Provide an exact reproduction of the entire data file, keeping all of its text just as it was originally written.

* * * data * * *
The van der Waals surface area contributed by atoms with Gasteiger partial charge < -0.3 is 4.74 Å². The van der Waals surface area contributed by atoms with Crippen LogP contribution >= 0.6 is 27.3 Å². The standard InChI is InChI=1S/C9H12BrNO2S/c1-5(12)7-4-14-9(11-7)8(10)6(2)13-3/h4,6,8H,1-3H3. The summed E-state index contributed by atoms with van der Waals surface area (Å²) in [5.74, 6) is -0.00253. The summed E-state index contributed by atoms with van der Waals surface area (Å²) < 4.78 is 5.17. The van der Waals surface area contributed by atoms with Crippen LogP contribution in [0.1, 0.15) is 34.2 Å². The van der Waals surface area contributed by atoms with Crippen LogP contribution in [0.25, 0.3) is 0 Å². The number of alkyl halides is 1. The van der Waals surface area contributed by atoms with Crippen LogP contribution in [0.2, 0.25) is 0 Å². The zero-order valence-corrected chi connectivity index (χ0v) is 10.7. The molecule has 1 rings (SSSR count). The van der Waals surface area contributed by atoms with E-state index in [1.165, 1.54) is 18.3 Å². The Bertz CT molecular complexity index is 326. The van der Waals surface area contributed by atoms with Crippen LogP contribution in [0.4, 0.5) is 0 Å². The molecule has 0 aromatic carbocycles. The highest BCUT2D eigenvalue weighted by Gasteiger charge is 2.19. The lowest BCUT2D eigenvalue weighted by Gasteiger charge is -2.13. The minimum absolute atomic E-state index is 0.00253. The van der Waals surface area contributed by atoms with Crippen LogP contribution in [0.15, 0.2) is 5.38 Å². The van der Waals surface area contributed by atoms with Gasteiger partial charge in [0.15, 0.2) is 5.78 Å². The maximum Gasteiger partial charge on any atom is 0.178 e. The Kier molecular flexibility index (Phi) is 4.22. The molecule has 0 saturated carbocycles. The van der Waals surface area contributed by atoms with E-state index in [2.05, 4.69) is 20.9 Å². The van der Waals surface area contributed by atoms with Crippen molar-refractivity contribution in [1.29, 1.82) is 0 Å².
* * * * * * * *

The van der Waals surface area contributed by atoms with Gasteiger partial charge < -0.3 is 4.74 Å². The van der Waals surface area contributed by atoms with Crippen LogP contribution >= 0.6 is 27.3 Å². The standard InChI is InChI=1S/C9H12BrNO2S/c1-5(12)7-4-14-9(11-7)8(10)6(2)13-3/h4,6,8H,1-3H3. The summed E-state index contributed by atoms with van der Waals surface area (Å²) in [5.74, 6) is -0.00253. The summed E-state index contributed by atoms with van der Waals surface area (Å²) < 4.78 is 5.17. The van der Waals surface area contributed by atoms with Crippen LogP contribution in [0.1, 0.15) is 34.2 Å². The van der Waals surface area contributed by atoms with Crippen LogP contribution in [0.25, 0.3) is 0 Å². The number of alkyl halides is 1. The van der Waals surface area contributed by atoms with Crippen LogP contribution in [0.2, 0.25) is 0 Å². The zero-order valence-corrected chi connectivity index (χ0v) is 10.7. The molecule has 1 rings (SSSR count). The van der Waals surface area contributed by atoms with E-state index in [1.165, 1.54) is 18.3 Å². The Bertz CT molecular complexity index is 326. The van der Waals surface area contributed by atoms with Crippen LogP contribution in [0.4, 0.5) is 0 Å². The molecule has 0 aromatic carbocycles. The highest BCUT2D eigenvalue weighted by Gasteiger charge is 2.19. The lowest BCUT2D eigenvalue weighted by Gasteiger charge is -2.13. The minimum absolute atomic E-state index is 0.00253. The van der Waals surface area contributed by atoms with Crippen LogP contribution in [0.15, 0.2) is 5.38 Å². The van der Waals surface area contributed by atoms with Gasteiger partial charge in [0.15, 0.2) is 5.78 Å². The maximum Gasteiger partial charge on any atom is 0.178 e. The Kier molecular flexibility index (Phi) is 4.22. The molecule has 0 saturated carbocycles. The van der Waals surface area contributed by atoms with E-state index in [2.05, 4.69) is 20.9 Å². The van der Waals surface area contributed by atoms with Crippen molar-refractivity contribution in [1.29, 1.82) is 0 Å².